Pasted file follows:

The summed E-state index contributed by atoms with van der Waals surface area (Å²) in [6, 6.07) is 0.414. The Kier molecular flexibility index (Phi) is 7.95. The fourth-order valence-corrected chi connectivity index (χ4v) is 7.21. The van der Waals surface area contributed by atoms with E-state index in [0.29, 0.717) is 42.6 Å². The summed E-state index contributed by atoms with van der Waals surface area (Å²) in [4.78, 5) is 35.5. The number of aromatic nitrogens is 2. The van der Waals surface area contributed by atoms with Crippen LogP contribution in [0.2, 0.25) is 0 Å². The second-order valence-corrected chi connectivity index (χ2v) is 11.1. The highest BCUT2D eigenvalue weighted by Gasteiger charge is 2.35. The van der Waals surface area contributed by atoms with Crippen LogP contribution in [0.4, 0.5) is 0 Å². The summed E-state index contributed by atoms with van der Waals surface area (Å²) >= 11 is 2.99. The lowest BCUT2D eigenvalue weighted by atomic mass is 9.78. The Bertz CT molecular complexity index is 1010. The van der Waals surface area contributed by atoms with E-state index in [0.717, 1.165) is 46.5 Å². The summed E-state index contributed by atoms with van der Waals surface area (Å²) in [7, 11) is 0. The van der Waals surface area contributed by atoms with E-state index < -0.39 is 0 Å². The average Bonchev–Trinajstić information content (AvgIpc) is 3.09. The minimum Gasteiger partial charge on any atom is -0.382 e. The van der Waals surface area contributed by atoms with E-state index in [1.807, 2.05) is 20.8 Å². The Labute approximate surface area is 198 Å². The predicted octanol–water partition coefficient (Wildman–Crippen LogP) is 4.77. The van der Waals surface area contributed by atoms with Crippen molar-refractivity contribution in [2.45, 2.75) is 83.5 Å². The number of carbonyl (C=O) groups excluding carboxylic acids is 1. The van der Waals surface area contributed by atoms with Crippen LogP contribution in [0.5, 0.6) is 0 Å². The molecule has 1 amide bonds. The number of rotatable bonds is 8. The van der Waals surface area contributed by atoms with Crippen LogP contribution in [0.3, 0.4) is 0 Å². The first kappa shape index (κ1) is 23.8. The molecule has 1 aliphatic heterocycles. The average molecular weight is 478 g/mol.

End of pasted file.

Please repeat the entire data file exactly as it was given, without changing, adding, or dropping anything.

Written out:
The summed E-state index contributed by atoms with van der Waals surface area (Å²) in [6, 6.07) is 0.414. The Kier molecular flexibility index (Phi) is 7.95. The fourth-order valence-corrected chi connectivity index (χ4v) is 7.21. The van der Waals surface area contributed by atoms with E-state index in [0.29, 0.717) is 42.6 Å². The summed E-state index contributed by atoms with van der Waals surface area (Å²) in [4.78, 5) is 35.5. The number of aromatic nitrogens is 2. The van der Waals surface area contributed by atoms with Crippen LogP contribution in [0.2, 0.25) is 0 Å². The second-order valence-corrected chi connectivity index (χ2v) is 11.1. The highest BCUT2D eigenvalue weighted by Gasteiger charge is 2.35. The van der Waals surface area contributed by atoms with Crippen LogP contribution in [0.4, 0.5) is 0 Å². The summed E-state index contributed by atoms with van der Waals surface area (Å²) >= 11 is 2.99. The lowest BCUT2D eigenvalue weighted by atomic mass is 9.78. The Bertz CT molecular complexity index is 1010. The van der Waals surface area contributed by atoms with E-state index in [0.717, 1.165) is 46.5 Å². The summed E-state index contributed by atoms with van der Waals surface area (Å²) in [7, 11) is 0. The van der Waals surface area contributed by atoms with E-state index < -0.39 is 0 Å². The average Bonchev–Trinajstić information content (AvgIpc) is 3.09. The minimum Gasteiger partial charge on any atom is -0.382 e. The van der Waals surface area contributed by atoms with E-state index in [1.807, 2.05) is 20.8 Å². The Labute approximate surface area is 198 Å². The predicted octanol–water partition coefficient (Wildman–Crippen LogP) is 4.77. The van der Waals surface area contributed by atoms with Crippen molar-refractivity contribution in [2.45, 2.75) is 83.5 Å². The number of carbonyl (C=O) groups excluding carboxylic acids is 1. The van der Waals surface area contributed by atoms with Crippen LogP contribution in [0.5, 0.6) is 0 Å². The molecule has 1 amide bonds. The number of rotatable bonds is 8. The van der Waals surface area contributed by atoms with Crippen LogP contribution in [0.3, 0.4) is 0 Å². The first kappa shape index (κ1) is 23.8. The molecule has 1 aliphatic heterocycles. The average molecular weight is 478 g/mol.